Drift boats are synonymous with river fishing. These flat-bottom vessels have become the go-to boats for anglers, hunters and outdoor-adventurers due to their maneuverability, open-air design and ability to access water not navigable by wading. Rowing these boats, however, is not always as intuitive as it seems. We’ve broken down a few key points for you to remember the next time you grab the oars.
Pull, don’t push
Just the rowing machines you see at the gym, the best way to propel a drift boat is by the “pulling” the oars (pulling your hands towards your chest) in smooth, long strokes. Very rarely will you ever want to push the oars (pushing hands away from your chest), other than for the sake of orienting the boat. Make sure to use your legs and back to generate powerful strokes, as relying on solely your arms is the quickest way to fatigue.
Don’t get broadside
One of the easiest ways to lose control of your drift boat is to get broadside in the current. Steering is much harder when broadside, the boat will pick up speed very quickly and contact with rocks or other obstacles can be catastrophic to the boat and its passengers. When crossing from one side of the river to the other, keep the stern of your boat at a 45-degree angle to the current to prevent from getting swept sideways.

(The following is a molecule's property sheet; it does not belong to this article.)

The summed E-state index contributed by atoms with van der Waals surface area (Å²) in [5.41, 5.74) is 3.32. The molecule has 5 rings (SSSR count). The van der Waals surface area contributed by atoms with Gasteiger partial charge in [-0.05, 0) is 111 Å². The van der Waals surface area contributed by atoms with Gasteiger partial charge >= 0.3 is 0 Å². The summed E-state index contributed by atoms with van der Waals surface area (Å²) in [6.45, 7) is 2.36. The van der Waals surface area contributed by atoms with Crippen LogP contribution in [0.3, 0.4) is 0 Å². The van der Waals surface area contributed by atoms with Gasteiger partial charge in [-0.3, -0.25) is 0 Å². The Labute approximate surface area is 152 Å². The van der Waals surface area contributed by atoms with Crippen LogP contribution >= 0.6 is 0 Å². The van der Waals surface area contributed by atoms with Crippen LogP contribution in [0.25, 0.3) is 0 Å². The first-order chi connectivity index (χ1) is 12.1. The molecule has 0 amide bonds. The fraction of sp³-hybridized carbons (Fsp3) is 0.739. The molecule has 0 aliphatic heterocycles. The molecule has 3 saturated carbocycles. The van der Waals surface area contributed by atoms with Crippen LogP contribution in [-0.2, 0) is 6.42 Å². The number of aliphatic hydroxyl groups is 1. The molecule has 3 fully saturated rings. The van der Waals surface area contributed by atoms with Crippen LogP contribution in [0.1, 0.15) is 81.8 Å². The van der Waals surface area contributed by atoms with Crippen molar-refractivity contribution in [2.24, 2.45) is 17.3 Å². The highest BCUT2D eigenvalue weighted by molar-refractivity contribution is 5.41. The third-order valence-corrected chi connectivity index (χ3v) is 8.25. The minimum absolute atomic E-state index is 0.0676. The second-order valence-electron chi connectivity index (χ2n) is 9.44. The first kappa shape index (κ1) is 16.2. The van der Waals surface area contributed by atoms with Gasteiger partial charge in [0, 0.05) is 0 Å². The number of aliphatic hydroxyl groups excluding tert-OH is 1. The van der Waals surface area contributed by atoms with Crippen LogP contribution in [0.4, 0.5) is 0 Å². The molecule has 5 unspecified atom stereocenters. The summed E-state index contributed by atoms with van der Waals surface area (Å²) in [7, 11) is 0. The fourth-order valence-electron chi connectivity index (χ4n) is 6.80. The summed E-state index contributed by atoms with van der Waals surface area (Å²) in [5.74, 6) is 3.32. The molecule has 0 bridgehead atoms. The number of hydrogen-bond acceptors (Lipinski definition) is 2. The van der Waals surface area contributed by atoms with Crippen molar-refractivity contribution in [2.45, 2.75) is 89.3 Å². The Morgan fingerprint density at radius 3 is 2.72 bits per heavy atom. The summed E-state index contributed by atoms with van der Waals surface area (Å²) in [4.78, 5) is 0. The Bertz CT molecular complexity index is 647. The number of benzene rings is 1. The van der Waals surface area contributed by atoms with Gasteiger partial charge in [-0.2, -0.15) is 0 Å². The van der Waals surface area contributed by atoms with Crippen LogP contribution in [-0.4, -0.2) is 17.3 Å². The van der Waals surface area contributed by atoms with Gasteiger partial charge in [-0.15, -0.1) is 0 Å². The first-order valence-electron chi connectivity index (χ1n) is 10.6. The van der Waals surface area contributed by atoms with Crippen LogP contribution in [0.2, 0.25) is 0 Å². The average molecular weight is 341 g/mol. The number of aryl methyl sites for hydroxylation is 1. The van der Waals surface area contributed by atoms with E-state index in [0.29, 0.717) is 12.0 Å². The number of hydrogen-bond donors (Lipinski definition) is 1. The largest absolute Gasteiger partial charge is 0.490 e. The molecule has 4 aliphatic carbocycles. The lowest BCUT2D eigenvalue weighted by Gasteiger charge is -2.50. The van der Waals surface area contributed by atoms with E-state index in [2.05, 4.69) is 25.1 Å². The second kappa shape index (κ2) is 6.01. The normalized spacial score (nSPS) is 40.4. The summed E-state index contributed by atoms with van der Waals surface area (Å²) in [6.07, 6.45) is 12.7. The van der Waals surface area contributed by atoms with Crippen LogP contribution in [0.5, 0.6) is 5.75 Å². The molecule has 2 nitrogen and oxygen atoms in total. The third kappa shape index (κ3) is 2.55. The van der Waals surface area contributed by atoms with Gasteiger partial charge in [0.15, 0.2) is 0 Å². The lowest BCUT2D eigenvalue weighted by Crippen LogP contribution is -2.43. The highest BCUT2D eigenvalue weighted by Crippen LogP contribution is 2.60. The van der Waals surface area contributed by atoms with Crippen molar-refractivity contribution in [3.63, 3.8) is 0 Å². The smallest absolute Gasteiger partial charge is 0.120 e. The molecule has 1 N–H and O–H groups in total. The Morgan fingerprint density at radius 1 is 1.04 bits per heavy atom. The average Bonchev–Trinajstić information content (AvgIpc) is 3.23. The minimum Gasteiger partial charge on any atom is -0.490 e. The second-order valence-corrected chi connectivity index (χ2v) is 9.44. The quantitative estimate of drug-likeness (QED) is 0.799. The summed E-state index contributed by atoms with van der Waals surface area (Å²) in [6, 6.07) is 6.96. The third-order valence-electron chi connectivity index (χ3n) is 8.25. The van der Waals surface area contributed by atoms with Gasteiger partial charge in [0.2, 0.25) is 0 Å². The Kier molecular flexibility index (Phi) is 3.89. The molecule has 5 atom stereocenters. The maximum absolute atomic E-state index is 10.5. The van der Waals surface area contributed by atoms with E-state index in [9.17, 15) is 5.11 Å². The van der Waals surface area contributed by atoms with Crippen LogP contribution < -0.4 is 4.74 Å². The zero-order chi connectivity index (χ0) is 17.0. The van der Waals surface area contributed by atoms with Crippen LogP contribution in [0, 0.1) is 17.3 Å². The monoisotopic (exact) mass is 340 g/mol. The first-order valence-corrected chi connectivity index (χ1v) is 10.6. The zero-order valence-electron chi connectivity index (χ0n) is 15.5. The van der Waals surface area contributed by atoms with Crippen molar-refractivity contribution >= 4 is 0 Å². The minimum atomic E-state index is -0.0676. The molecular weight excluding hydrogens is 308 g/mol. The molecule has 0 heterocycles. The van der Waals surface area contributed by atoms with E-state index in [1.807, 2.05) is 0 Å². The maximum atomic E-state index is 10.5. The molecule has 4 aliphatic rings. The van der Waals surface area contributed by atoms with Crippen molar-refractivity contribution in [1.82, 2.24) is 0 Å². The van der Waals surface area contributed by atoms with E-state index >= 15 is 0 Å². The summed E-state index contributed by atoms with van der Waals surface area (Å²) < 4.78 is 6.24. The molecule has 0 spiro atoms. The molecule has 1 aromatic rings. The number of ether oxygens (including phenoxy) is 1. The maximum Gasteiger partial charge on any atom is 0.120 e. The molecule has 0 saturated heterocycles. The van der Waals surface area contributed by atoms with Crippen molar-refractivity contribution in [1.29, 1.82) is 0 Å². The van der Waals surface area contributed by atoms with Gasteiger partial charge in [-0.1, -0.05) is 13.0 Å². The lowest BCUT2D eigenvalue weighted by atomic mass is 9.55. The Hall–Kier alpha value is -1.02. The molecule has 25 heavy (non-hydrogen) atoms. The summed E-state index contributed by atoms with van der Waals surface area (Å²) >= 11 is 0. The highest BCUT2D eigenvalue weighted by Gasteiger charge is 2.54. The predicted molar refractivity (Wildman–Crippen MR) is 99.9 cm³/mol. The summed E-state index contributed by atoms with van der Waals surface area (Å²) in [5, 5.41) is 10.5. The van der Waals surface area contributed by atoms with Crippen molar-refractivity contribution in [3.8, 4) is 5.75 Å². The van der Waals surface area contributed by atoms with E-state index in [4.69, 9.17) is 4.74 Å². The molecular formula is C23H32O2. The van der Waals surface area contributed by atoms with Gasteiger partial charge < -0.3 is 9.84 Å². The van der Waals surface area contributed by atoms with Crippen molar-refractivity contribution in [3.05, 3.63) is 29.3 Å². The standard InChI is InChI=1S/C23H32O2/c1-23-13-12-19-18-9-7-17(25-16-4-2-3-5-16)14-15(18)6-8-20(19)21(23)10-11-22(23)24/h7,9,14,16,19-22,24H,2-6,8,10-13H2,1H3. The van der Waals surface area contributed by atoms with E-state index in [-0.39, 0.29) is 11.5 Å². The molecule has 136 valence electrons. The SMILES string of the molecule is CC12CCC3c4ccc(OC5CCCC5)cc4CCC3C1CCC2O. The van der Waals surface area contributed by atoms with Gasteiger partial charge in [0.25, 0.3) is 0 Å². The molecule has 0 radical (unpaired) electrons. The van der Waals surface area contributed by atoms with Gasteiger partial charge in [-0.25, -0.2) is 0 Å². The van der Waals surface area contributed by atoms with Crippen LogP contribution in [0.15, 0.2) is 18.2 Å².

Avoid the shoreline
For any novice rower, one of the best pieces of advice is to keep your drift boat in the center of the river. The areas of rivers that typically present the most danger to drift boats – rocks, fallen trees and debris, often occur closer the shoreline than the center of the river. Furthermore, the middle of the river will have a steadier current than the shore which will help for maintaining proper speed and direction.
Take the inside tract
When navigating turns, always stay on the inside tract of the bend. Due to the physics of centrifugal force - logs, brush and debris floating downstream will almost always end up on the outside of the river bend. Staying more tight to the corner will help you avoid these snags.
Look down before you drop anchor
A good rule of thumb is to only drop the anchor if you can see river bottom. Hidden boulders or rock piles underwater can be dangerous, as the anchor can get wedged between rocks. A stuck anchor can capsize a drift boat even in surprisingly weak current.
Photos via Cheeky Endorsed Guide Curtis Hall.